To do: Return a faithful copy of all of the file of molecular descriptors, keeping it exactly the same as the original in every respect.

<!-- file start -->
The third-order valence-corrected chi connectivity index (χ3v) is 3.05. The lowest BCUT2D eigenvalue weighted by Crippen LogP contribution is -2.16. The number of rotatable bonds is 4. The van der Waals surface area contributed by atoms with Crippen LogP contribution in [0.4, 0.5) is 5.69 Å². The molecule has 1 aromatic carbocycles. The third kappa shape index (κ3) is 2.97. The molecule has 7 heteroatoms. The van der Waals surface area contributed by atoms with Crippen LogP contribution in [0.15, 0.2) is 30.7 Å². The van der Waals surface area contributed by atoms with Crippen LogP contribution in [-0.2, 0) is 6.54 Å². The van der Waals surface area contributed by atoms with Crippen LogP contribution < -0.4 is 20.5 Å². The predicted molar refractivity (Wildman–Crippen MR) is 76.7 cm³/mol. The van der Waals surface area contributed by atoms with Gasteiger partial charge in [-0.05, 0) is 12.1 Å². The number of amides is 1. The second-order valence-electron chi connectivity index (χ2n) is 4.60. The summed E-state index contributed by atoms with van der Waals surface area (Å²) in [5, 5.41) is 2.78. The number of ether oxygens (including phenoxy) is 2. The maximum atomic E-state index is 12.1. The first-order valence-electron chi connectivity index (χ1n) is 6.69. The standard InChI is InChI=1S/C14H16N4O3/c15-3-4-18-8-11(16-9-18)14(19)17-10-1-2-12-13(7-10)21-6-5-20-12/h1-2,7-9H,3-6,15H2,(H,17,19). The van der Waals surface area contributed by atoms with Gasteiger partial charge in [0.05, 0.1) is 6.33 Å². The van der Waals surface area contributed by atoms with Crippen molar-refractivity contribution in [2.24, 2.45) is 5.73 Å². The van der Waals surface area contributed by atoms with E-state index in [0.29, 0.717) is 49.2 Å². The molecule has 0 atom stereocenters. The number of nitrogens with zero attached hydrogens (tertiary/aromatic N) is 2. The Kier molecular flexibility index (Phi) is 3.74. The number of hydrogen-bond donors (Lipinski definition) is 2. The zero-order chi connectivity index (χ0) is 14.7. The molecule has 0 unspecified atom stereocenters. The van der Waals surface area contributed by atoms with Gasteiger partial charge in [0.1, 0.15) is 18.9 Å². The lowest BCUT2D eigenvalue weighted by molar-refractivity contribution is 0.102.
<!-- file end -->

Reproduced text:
The third-order valence-corrected chi connectivity index (χ3v) is 3.05. The lowest BCUT2D eigenvalue weighted by Crippen LogP contribution is -2.16. The number of rotatable bonds is 4. The van der Waals surface area contributed by atoms with Crippen LogP contribution in [0.4, 0.5) is 5.69 Å². The molecule has 1 aromatic carbocycles. The third kappa shape index (κ3) is 2.97. The molecule has 7 heteroatoms. The van der Waals surface area contributed by atoms with Crippen LogP contribution in [0.15, 0.2) is 30.7 Å². The van der Waals surface area contributed by atoms with Crippen LogP contribution in [-0.2, 0) is 6.54 Å². The van der Waals surface area contributed by atoms with Crippen LogP contribution < -0.4 is 20.5 Å². The predicted molar refractivity (Wildman–Crippen MR) is 76.7 cm³/mol. The van der Waals surface area contributed by atoms with Gasteiger partial charge in [-0.05, 0) is 12.1 Å². The number of amides is 1. The second-order valence-electron chi connectivity index (χ2n) is 4.60. The summed E-state index contributed by atoms with van der Waals surface area (Å²) in [5, 5.41) is 2.78. The number of ether oxygens (including phenoxy) is 2. The maximum atomic E-state index is 12.1. The first-order valence-electron chi connectivity index (χ1n) is 6.69. The standard InChI is InChI=1S/C14H16N4O3/c15-3-4-18-8-11(16-9-18)14(19)17-10-1-2-12-13(7-10)21-6-5-20-12/h1-2,7-9H,3-6,15H2,(H,17,19). The van der Waals surface area contributed by atoms with Gasteiger partial charge in [0.05, 0.1) is 6.33 Å². The van der Waals surface area contributed by atoms with Crippen molar-refractivity contribution in [2.24, 2.45) is 5.73 Å². The van der Waals surface area contributed by atoms with E-state index in [0.29, 0.717) is 49.2 Å². The molecule has 0 atom stereocenters. The number of nitrogens with zero attached hydrogens (tertiary/aromatic N) is 2. The Kier molecular flexibility index (Phi) is 3.74. The number of hydrogen-bond donors (Lipinski definition) is 2. The zero-order chi connectivity index (χ0) is 14.7. The molecule has 0 unspecified atom stereocenters. The van der Waals surface area contributed by atoms with Gasteiger partial charge in [0.1, 0.15) is 18.9 Å². The lowest BCUT2D eigenvalue weighted by molar-refractivity contribution is 0.102.